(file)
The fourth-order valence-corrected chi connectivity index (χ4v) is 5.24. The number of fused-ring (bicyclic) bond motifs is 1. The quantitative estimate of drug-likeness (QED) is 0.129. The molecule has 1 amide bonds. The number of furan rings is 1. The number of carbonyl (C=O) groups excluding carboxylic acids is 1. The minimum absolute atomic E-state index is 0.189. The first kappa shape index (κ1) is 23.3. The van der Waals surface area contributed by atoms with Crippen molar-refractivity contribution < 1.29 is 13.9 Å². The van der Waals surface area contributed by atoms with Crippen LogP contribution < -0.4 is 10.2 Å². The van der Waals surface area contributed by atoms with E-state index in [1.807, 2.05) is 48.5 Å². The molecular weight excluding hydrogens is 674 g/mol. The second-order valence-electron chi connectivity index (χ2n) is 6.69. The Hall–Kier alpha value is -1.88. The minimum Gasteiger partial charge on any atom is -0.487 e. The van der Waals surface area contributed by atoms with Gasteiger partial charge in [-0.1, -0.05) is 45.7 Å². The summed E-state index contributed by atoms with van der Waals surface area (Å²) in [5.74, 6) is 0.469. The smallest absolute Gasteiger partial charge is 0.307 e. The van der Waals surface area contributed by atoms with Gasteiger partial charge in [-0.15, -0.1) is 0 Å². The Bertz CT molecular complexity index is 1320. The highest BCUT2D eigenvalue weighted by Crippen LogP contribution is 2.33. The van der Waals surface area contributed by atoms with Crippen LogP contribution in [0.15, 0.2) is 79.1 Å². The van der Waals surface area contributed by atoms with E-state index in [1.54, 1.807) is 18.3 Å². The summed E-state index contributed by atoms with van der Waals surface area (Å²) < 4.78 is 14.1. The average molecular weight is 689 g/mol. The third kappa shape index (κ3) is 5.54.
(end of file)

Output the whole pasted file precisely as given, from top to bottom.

The fourth-order valence-corrected chi connectivity index (χ4v) is 5.24. The number of fused-ring (bicyclic) bond motifs is 1. The quantitative estimate of drug-likeness (QED) is 0.129. The molecule has 1 amide bonds. The number of furan rings is 1. The number of carbonyl (C=O) groups excluding carboxylic acids is 1. The minimum absolute atomic E-state index is 0.189. The first kappa shape index (κ1) is 23.3. The van der Waals surface area contributed by atoms with Crippen molar-refractivity contribution < 1.29 is 13.9 Å². The van der Waals surface area contributed by atoms with Crippen LogP contribution < -0.4 is 10.2 Å². The van der Waals surface area contributed by atoms with E-state index in [1.807, 2.05) is 48.5 Å². The molecular weight excluding hydrogens is 674 g/mol. The second-order valence-electron chi connectivity index (χ2n) is 6.69. The Hall–Kier alpha value is -1.88. The minimum Gasteiger partial charge on any atom is -0.487 e. The van der Waals surface area contributed by atoms with Gasteiger partial charge in [-0.1, -0.05) is 45.7 Å². The summed E-state index contributed by atoms with van der Waals surface area (Å²) in [5.74, 6) is 0.469. The smallest absolute Gasteiger partial charge is 0.307 e. The van der Waals surface area contributed by atoms with Gasteiger partial charge in [-0.15, -0.1) is 0 Å². The Bertz CT molecular complexity index is 1320. The highest BCUT2D eigenvalue weighted by Crippen LogP contribution is 2.33. The van der Waals surface area contributed by atoms with Crippen LogP contribution in [0.15, 0.2) is 79.1 Å². The van der Waals surface area contributed by atoms with E-state index in [1.54, 1.807) is 18.3 Å². The summed E-state index contributed by atoms with van der Waals surface area (Å²) < 4.78 is 14.1. The average molecular weight is 689 g/mol. The third kappa shape index (κ3) is 5.54.